VA Code § 18.2-186.6: Virginia’s Data Breach Notification Requirements

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by | February 18, 2020

While the California Consumer Privacy Act (CCPA) is garnering national attention and pushing the conversation for a national privacy framework, Virginia has its own Data Protection and Privacy rules in VA Code § 18.2-186.6, as amended. The statute requires an individual or entity that owns, maintains, or possesses personal identifying information of Virginia residents, who has a reasonable belief that such personal information was accessed or acquired by an unauthorized individual or entity, to report the unauthorized breach to the Office of the Virginia Attorney General (OAG) and to provide notification to each affected Virginia resident.

In short, if your Virginia business possesses “personal identifying information”–such as social security numbers, credit card numbers, passport numbers, dates of birth, etc.–and you believe that a third party has accessed or taken this information without permission, then you have a data breach. Once you suspect a data breach, then there are numerous steps that you must take to comply with the statute.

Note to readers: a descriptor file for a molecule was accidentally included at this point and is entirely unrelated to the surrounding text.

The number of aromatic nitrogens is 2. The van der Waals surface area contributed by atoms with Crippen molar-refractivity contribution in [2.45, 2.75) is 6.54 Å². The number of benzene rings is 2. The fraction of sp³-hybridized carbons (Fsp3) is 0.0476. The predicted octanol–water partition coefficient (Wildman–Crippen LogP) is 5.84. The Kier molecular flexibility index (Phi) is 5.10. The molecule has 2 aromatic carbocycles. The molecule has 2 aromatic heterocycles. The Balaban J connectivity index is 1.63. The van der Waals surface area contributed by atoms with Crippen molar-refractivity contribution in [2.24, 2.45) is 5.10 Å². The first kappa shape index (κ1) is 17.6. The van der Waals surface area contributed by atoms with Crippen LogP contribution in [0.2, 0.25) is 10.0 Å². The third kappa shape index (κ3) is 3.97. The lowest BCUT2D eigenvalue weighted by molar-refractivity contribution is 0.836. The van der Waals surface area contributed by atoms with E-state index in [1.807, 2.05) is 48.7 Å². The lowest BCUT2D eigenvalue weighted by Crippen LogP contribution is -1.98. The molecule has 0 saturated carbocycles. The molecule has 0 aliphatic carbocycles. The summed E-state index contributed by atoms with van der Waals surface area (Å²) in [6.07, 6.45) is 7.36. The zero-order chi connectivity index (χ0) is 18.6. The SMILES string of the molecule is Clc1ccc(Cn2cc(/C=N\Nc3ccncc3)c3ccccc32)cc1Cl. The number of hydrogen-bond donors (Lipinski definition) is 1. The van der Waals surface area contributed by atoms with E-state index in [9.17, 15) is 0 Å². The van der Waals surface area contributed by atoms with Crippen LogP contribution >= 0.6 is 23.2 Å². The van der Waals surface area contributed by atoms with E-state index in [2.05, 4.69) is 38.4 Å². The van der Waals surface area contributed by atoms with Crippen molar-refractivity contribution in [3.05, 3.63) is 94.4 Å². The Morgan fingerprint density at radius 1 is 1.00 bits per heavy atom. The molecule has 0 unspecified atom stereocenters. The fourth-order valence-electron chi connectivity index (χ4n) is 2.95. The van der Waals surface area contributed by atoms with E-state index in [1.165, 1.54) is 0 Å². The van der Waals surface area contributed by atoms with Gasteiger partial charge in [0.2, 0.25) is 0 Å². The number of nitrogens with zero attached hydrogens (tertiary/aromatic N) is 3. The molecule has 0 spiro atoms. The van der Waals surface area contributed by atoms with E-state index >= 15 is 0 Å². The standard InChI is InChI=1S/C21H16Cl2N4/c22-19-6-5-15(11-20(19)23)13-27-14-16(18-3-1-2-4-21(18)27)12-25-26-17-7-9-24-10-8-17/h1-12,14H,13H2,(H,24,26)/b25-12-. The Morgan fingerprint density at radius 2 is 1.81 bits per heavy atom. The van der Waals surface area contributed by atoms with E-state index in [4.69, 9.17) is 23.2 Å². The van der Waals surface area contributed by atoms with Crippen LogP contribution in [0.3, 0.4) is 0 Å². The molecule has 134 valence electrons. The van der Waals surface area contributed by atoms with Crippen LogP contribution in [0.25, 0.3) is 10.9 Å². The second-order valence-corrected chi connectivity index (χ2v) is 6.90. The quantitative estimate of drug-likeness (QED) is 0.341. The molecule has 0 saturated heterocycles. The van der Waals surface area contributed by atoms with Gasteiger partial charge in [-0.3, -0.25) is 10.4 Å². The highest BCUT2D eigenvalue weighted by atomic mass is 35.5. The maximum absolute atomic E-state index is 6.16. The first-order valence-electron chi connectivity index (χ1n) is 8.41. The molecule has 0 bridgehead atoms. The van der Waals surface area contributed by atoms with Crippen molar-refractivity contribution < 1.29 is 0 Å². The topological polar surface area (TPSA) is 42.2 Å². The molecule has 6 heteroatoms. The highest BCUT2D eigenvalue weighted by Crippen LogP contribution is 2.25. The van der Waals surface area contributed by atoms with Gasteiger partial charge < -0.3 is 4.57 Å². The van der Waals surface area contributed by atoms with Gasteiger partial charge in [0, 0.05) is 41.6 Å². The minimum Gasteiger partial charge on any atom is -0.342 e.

The statute prescribes specific requirements for the notification to the OAG and to the individuals effected. In addition to any civil action for actual damages and other regulatory sanctions, the OAG may bring a civil action that carries a fine of up to $150,000 per breach.

The nuance of covered entities, covered data, and the notification requirements can be complex. Preventative maintenance and a thoughtful approach to your entity’s handling of privacy data is essential to any Virginia business. Read more here about a thoughtful and preventative approach to handling data and your business’s IT risks.

If your Virginia entity believes that a data breach has occurred, your entity should immediately consult with experienced IT professionals and with our office to discuss the applicable requirements to act immediately.

There are separate statutes applicable to the disclosure of private health information by state and local entities. Likewise, HIPPA and other federal prescriptions apply to covered health information.

Following the enactment of CCPA and increased attention to data security and consumer privacy, Virginia recently introduced legislation that imposes a “duty of care” related to privacy information held by covered entities. While the bill did not pass, the trend is clearly in favor of heightened data privacy requirements on Virginia businesses.